Compare the density of a white dwarf to a supernova.8. It would seem that a bright star is closer to earth than a dim star. But this is not always the case. What other factor could explain a...
Compare the density of a white dwarf to a supernova.
8. It would seem that a bright star is closer to earth than a dim star. But this is not always the case. What other factor could explain a difference in brightness?
9. Explain how absolute magnitude compares the brightness of stars.
10. What are the two characteristics that the H-R diagram plots against each other?
Please answer the questions in order.
The density of a white dwarf is less than that of a supernova. While both these stages represent the end of the lifecycloe of a star, a white dwarf has less solar mass than a supernova. Sometimes a supernova can turn into a neutron star, where the mass is so dense, a teaspoon of it brought back to Earth would weigh several tons!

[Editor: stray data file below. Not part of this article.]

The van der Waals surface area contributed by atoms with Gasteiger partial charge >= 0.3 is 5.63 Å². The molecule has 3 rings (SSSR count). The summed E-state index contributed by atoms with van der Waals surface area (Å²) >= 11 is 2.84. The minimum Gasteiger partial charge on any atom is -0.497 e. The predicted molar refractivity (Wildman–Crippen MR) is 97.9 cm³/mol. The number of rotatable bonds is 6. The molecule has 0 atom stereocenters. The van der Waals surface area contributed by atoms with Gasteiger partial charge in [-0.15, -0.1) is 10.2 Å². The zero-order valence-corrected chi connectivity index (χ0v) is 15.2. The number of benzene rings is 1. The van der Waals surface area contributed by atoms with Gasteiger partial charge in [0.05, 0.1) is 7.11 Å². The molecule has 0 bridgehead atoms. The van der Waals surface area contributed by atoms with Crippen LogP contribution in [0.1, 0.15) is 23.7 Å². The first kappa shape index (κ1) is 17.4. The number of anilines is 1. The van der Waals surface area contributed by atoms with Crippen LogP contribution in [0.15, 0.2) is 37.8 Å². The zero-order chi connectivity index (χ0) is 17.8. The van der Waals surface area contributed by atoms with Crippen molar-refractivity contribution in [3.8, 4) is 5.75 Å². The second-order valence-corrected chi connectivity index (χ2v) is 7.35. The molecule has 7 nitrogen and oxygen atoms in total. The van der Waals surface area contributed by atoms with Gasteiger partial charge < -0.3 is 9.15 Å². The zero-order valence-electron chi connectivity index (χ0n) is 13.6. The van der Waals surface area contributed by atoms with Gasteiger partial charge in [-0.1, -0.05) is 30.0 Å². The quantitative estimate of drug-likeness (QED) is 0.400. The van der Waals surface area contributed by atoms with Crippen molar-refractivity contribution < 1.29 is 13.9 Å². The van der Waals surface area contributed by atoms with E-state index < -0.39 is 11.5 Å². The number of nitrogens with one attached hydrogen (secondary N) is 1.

For #8, if a star is undergoing a supernova type of explosion, the surrounding area of space could be brilliantly illuminated for several days. It might be much further away than a closer, yet dimmer star, but looks closer because of the excessive light show.
For #9, there are two types of magnitude, which is star brightness: apparent and absolute. Apparent magnitude is what it looks like as you are looking at it with your eyes. Absolute is the correct measure of brightness, scaled with a spectroscope. The smaller the number, the brighter the star, so a star with a -4 is brighter than a +7.
And finally, #10, the two aspects the Hertzsprung-Russell diagram compares are star temperature and brightness, or magnitude. Different temperature stars will give different colors, blue being the hottest and red being the coolest. Our sun is in-between, a medium yellow star.